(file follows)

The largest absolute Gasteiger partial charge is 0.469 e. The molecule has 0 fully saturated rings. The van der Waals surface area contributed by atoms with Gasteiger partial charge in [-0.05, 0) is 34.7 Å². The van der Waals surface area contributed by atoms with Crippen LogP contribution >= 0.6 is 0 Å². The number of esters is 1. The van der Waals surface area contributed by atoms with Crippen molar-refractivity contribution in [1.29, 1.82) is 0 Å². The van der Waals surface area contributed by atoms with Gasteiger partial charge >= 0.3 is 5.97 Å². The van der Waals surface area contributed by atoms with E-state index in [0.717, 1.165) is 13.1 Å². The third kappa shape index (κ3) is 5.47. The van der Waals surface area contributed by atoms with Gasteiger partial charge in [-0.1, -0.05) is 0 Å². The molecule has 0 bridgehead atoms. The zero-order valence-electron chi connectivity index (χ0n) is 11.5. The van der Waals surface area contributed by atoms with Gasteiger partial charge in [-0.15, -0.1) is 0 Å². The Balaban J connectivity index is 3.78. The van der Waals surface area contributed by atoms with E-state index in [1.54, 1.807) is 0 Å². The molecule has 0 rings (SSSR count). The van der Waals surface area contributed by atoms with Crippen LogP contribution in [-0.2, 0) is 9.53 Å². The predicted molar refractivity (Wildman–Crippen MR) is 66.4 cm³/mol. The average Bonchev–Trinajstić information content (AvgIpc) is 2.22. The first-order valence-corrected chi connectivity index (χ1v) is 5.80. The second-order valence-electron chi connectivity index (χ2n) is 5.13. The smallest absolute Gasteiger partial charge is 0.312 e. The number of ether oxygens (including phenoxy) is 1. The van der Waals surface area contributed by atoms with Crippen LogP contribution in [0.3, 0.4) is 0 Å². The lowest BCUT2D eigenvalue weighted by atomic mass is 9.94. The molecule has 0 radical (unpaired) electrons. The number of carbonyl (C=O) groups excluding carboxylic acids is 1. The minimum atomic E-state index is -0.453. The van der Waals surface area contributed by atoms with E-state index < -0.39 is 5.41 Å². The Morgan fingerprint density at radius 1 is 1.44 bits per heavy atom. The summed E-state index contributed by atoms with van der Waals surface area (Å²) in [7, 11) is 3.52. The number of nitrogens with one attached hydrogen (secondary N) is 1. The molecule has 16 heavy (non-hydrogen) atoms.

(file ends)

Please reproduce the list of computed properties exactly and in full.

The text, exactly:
The largest absolute Gasteiger partial charge is 0.469 e. The molecule has 0 fully saturated rings. The van der Waals surface area contributed by atoms with Gasteiger partial charge in [-0.05, 0) is 34.7 Å². The van der Waals surface area contributed by atoms with Crippen LogP contribution >= 0.6 is 0 Å². The number of esters is 1. The van der Waals surface area contributed by atoms with Crippen molar-refractivity contribution in [1.29, 1.82) is 0 Å². The van der Waals surface area contributed by atoms with Gasteiger partial charge >= 0.3 is 5.97 Å². The van der Waals surface area contributed by atoms with E-state index in [0.717, 1.165) is 13.1 Å². The third kappa shape index (κ3) is 5.47. The van der Waals surface area contributed by atoms with Gasteiger partial charge in [-0.1, -0.05) is 0 Å². The molecule has 0 bridgehead atoms. The zero-order valence-electron chi connectivity index (χ0n) is 11.5. The van der Waals surface area contributed by atoms with Gasteiger partial charge in [-0.15, -0.1) is 0 Å². The Balaban J connectivity index is 3.78. The van der Waals surface area contributed by atoms with E-state index in [1.54, 1.807) is 0 Å². The molecule has 0 rings (SSSR count). The van der Waals surface area contributed by atoms with Crippen LogP contribution in [-0.2, 0) is 9.53 Å². The predicted molar refractivity (Wildman–Crippen MR) is 66.4 cm³/mol. The average Bonchev–Trinajstić information content (AvgIpc) is 2.22. The first-order valence-corrected chi connectivity index (χ1v) is 5.80. The second-order valence-electron chi connectivity index (χ2n) is 5.13. The smallest absolute Gasteiger partial charge is 0.312 e. The number of ether oxygens (including phenoxy) is 1. The van der Waals surface area contributed by atoms with Crippen LogP contribution in [0.3, 0.4) is 0 Å². The lowest BCUT2D eigenvalue weighted by atomic mass is 9.94. The molecule has 0 radical (unpaired) electrons. The number of carbonyl (C=O) groups excluding carboxylic acids is 1. The minimum atomic E-state index is -0.453. The van der Waals surface area contributed by atoms with E-state index < -0.39 is 5.41 Å². The Morgan fingerprint density at radius 1 is 1.44 bits per heavy atom. The summed E-state index contributed by atoms with van der Waals surface area (Å²) in [7, 11) is 3.52. The number of nitrogens with one attached hydrogen (secondary N) is 1. The molecule has 16 heavy (non-hydrogen) atoms.